H/T to Chris Bray for bringing to light Anthony McIntyre’s application for relief to the High Court in Belfast in the Belfast Project case. I haven’t written about the case in a while—those who want the background can refer to my archive of Belfast Project posts.

The application seeks judicial review of the UK authorities’ decision to make the MLAT request and seeks preliminary and permanent injunctive relief prohibiting the authorities from taking possession of the Belfast Project interviews. McIntryre has three basic legal theories.
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  • He claims that the request was “unlawful as it was made without taking in account [his] right to life under Article 2 of the European Convention on Human Rights1 contrary to section 6 of the Human Rights Act 1998.”2
  • He claims that the request was “unlawful as it was made without taking into account [McIntyre’s] right to freedom of expression under Article 10 of the ECHR,3 including but not limited to the prevention of the disclosure of information received in confidence, contrary to section 6 of the Human Rights Act 1988.”
  • He claims that the Home Secretary failed to comply with the MLAT in various respects. For example, McIntyre points to Article 1 § 1bis, which provides that the treaty cannot be used in cases where the government does not anticipate that a prosecution will occur. With less apparent reason, he points to various provisions that permit the Requested State—here, the United States—to refuse to comply with a request on various grounds, and to the provision on consultation between the parties, which, for reasons I have described elsewhere, I think inapplicable here.


I have long thought that Moloney & McIntryre might do well to do some lobbying in London. Suppose, as I think likely, that the US is obligated by treaty to execute the UK’s request for judicial assistance. The UK was not obligated to make the request, and could be freer to withdraw the request than the US is to deny it. I think an action for judicial review of the request in the UK could make good sense for similar reasons. That said, I can’t really comment on the procedural aspects of the new UK case or the merits of McIntyre’s position under the ECHR. Nor can I say much about how the UK court would construe the MLAT, though it does seem to me that the MLAT’s express provision indicating that it creates no private right of action could be a bar to the kind of judicial review McIntyre is seeking.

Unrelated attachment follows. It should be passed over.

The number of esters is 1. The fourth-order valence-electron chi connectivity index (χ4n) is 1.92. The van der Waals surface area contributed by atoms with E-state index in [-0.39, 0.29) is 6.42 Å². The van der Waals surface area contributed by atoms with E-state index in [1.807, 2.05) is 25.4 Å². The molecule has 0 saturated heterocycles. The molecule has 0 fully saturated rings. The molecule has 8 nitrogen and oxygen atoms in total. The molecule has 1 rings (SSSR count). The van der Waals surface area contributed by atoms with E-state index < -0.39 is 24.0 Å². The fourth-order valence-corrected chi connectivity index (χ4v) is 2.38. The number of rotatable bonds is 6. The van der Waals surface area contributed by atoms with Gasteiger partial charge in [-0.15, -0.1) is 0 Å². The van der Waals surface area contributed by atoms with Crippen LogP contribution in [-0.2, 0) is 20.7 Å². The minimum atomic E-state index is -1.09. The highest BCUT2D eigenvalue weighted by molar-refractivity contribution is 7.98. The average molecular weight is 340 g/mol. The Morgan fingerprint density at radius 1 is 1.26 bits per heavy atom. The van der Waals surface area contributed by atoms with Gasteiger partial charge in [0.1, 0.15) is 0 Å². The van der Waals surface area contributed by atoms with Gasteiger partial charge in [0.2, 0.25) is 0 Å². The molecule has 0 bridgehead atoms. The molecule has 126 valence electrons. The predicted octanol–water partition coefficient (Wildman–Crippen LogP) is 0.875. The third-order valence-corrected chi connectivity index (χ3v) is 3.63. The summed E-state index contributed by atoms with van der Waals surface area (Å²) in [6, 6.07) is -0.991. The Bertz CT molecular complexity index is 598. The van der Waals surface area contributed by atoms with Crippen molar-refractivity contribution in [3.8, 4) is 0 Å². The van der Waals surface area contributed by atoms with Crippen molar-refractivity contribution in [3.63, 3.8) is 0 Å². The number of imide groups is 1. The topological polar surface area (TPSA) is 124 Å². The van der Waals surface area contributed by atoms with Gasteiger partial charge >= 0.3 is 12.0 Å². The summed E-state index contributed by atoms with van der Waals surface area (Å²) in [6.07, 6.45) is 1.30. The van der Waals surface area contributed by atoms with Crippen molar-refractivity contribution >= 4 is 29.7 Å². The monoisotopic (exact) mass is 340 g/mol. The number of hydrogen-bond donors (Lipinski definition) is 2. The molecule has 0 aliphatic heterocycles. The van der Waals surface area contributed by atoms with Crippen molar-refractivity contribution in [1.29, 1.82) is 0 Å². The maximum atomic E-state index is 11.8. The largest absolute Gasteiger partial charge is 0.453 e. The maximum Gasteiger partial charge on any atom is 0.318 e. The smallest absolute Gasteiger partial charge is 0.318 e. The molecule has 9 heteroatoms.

Why have these proceedings been brought only now? I don’t know whether the same analysis applies in the UK that would apply here, but there may be an argument that McIntyre is guilty of laches, “unreasonably delay … in pursuing a right or claim—almost always an equitable one—in a way that prejudices the party against whom relief is sought.”4 On the one hand, perhaps the UK authorities have not really been prejudiced. On the other hand, McIntyre’s affidavit, which he filed in support of his application, seems self-conscious on this point. He says that he had”only relatively recently been advised” of his potential claims in Northern Ireland, and that there was some delay from September 2011 and June 2012 while his application for legal aid was pending.

I understand there is to be a hearing today on McIntyre’s request for preliminary injunctive relief in Belfast.

  1. Article 2 provides: “Everyone’s right to life shall be protected by law. No one shall be deprived of his life intentionally save in the execution of a sentence of a court following his conviction of a crime for which this penalty is provided by law.”
  2. Section 6 of the Act provides: “It is unlawful for a public authority to act in a way which is incompatible with a Convention right.”
  3. Article 10 provides: “Everyone has the right to freedom of expression. This right shall include freedom to hold opinions and to receive and impart information and ideas without interference by public authority and regardless of frontiers.” But it also provides that the right of free expression may be subject to restrictions that are “prescribed by law” and “necessary in a democractic society, in the interests of national security, territorial integrity or public safety, [and] for the prevention of disorder or crime.”
  4. Black’s Law Dictionary 879 (7th ed. 1999).